80. 80. Effects of water pollution on living things• Water-borne diseases affect around 3.4 million people globally.• In India around 5, 63, 000 people are affected annually.• One fourth of children affected according to Ministry of Health and Family Planning Report Government Of India
  81. 81. • The depletion of dissolved oxygen in surface water bodies thus affecting the fish and other aquatic life• The toxic substances render the water unfit for down stream use.• The pathogens from the domestic sewage contaminate the water and cause the transmission of water borne diseases.• Thermal power stations discharge heated effluent in to the water bodies, which increase temperature in the water bodies and causes heat stress or death of sensitive species.
  82. 82. • In the mid 1950s the people of Minamata, Japan, on the coast of the Shiranui Sea, began to notice something wrong with the cats in their town.• The cats appeared to be going insane, and were falling into the sea.• The people thought the cats were committing suicide.•
  83. 83. • Soon the people in the town were also contracting a strange illness.• Individuals began to have numbness in their limbs and lips. Some had difficulty hearing or seeing.• Others developed shaking (tremors) in their arms and legs, difficulty walking, even brain damage.• Others seemed to be going crazy, shouting uncontrollably.
  84. 84. • Unknown syndrome called Minamata disease In 1956, researchers worked to find the source of the illness, which they termed Minamata disease.• Something was affecting the nervous systems of the people.• One thing people in this fishing town had in common was that they all ate fish, so scientists suspected that the fish in Minamata Bay were being poisoned.
  85. 85. • Chisso Corporation source of environmental pollution A large petrochemical plant in Minamata run by Chisso Corporation was immediately suspect.• Chisso denied the allegations and continued its manufacturing with no changes to the method of production.• Finally, in July 1959 researchers from Kumamoto University found that organic mercury was the cause of Minamata disease.• Chisso continued to refuse the information and any link of its mercury waste to the illness.• It was later discovered that Chisso Corporation had dumped an estimated 27 tons of mercury compounds into Minamata Bay.
  86. 86. • People severely affected As the mercury dumping continued, babies were born to poisoned mothers.• The children were born with severe deformities, including gnarled limbs, mental retardation, deafness, and blindness.• A photographer, W. Eugene Smith, traveled to Minamata in the 1970s, and his series of photographs of the suffering of the people there were published and seen around the world.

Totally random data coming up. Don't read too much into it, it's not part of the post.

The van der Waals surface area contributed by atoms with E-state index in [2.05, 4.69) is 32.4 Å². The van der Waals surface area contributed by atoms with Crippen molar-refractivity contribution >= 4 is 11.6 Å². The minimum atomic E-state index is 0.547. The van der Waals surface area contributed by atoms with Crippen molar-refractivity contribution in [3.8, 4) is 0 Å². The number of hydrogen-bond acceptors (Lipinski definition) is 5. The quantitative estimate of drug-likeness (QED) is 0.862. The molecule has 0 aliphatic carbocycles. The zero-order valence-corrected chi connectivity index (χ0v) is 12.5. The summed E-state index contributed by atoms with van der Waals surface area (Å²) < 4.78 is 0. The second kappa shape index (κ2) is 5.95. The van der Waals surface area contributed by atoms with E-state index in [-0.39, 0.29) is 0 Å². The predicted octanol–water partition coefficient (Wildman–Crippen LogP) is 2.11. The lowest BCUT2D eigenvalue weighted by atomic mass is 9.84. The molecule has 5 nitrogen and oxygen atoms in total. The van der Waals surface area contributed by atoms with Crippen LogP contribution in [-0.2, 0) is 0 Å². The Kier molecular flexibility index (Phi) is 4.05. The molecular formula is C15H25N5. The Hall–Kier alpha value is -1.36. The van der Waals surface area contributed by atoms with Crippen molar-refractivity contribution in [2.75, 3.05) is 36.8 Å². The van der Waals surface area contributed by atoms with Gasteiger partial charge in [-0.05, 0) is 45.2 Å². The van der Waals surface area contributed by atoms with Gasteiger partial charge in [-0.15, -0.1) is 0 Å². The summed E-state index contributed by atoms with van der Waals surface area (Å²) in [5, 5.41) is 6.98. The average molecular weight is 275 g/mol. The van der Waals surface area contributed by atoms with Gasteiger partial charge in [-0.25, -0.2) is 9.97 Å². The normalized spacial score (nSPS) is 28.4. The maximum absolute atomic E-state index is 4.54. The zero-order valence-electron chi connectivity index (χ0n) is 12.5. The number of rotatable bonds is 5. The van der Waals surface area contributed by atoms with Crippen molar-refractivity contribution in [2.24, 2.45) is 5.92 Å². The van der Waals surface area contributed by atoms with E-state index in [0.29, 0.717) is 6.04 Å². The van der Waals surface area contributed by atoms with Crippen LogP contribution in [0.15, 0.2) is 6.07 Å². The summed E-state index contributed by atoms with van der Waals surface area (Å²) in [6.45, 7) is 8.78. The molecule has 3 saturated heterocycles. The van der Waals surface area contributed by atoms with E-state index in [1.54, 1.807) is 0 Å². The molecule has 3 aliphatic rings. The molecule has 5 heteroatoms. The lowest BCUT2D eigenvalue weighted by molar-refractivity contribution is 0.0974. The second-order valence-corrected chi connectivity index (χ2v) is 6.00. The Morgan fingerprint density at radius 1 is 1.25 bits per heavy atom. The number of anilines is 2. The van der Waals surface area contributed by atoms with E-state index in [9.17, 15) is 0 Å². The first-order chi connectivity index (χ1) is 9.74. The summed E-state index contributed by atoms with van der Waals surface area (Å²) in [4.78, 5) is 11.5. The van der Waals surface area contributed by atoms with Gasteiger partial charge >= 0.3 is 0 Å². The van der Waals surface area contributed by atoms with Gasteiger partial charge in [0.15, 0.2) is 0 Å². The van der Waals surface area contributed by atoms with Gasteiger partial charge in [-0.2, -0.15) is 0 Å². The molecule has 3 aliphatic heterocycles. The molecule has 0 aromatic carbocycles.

87. 87. • A poisoning epidemic Chisso finally quit poisoning the waters in Minamata in 1968.• According to Japanese government figures, 2,955 people contracted Minamata disease, and 1,784 people have since died.• Researchers believe, however, that the criteria the government uses to diagnose Minamata disease is too strict, and that anyone who showed any impairment in his/her senses should be certified as a victim.• A group of these yet-to-be-recognized victims plans to file a compensation suit against the government.
  88. 88. • In April 2001 the Osaka High Court determined that the governments Health and Welfare Ministry should have begun taking regulatory action to stop the poisoning
  89. 89. • at the end of 1959, after it concluded that Minamata disease was caused by mercury poisoning.• The court also ordered Chisso to pay $2.18 million in damages to the plaintiffs.
  90. 90. • On October 16, 2004, the Supreme Court of Japan ordered the government to pay 71.5 million yen ($703,000) in damages to the Minamata disease victims.• The Environment Minister bowed in apology to the plaintiffs.
  91. 91. • After 22 years, the plaintiffs achieved their goal of making those responsible for Japans worst case of industrial pollution pay for their negligence.• No amount of money, though, can ever make up for the lives needlessly lost to Minamata disease.• http://rarediseases.about.com/od/raredisease s1/a/102304.htm
  92. 92. • Conclusions: The water pollution creates various health problems and damaging public property. The people should strictly follow regulations. Then we can achieve zero pollution.